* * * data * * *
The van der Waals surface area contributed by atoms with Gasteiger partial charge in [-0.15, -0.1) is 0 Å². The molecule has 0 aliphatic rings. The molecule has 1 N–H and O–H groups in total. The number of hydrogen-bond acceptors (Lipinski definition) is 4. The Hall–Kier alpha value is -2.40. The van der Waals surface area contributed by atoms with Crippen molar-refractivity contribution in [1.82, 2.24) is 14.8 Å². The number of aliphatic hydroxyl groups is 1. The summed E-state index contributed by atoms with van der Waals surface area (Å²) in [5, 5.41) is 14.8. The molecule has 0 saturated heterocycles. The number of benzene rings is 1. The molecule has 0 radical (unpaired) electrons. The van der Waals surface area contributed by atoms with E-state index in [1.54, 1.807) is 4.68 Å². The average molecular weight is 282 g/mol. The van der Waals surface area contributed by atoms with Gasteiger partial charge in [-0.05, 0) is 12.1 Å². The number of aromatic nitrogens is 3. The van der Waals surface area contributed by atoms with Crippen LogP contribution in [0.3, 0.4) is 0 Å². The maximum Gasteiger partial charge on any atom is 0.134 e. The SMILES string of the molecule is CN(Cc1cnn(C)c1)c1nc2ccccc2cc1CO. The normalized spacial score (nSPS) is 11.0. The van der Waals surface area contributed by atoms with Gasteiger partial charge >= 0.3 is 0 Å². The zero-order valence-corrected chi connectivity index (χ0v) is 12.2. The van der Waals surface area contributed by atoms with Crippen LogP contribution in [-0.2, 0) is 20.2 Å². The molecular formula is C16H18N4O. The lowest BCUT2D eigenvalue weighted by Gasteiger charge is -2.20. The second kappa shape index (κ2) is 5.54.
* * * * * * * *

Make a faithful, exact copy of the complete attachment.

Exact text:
The van der Waals surface area contributed by atoms with Gasteiger partial charge in [-0.15, -0.1) is 0 Å². The molecule has 0 aliphatic rings. The molecule has 1 N–H and O–H groups in total. The number of hydrogen-bond acceptors (Lipinski definition) is 4. The Hall–Kier alpha value is -2.40. The van der Waals surface area contributed by atoms with Crippen molar-refractivity contribution in [1.82, 2.24) is 14.8 Å². The number of aliphatic hydroxyl groups is 1. The summed E-state index contributed by atoms with van der Waals surface area (Å²) in [5, 5.41) is 14.8. The molecule has 0 saturated heterocycles. The number of benzene rings is 1. The molecule has 0 radical (unpaired) electrons. The van der Waals surface area contributed by atoms with E-state index in [1.54, 1.807) is 4.68 Å². The average molecular weight is 282 g/mol. The van der Waals surface area contributed by atoms with Gasteiger partial charge in [-0.05, 0) is 12.1 Å². The number of aromatic nitrogens is 3. The van der Waals surface area contributed by atoms with Crippen LogP contribution in [0.3, 0.4) is 0 Å². The maximum Gasteiger partial charge on any atom is 0.134 e. The SMILES string of the molecule is CN(Cc1cnn(C)c1)c1nc2ccccc2cc1CO. The normalized spacial score (nSPS) is 11.0. The van der Waals surface area contributed by atoms with Gasteiger partial charge >= 0.3 is 0 Å². The zero-order valence-corrected chi connectivity index (χ0v) is 12.2. The van der Waals surface area contributed by atoms with Crippen LogP contribution in [-0.2, 0) is 20.2 Å². The molecular formula is C16H18N4O. The lowest BCUT2D eigenvalue weighted by Gasteiger charge is -2.20. The second kappa shape index (κ2) is 5.54.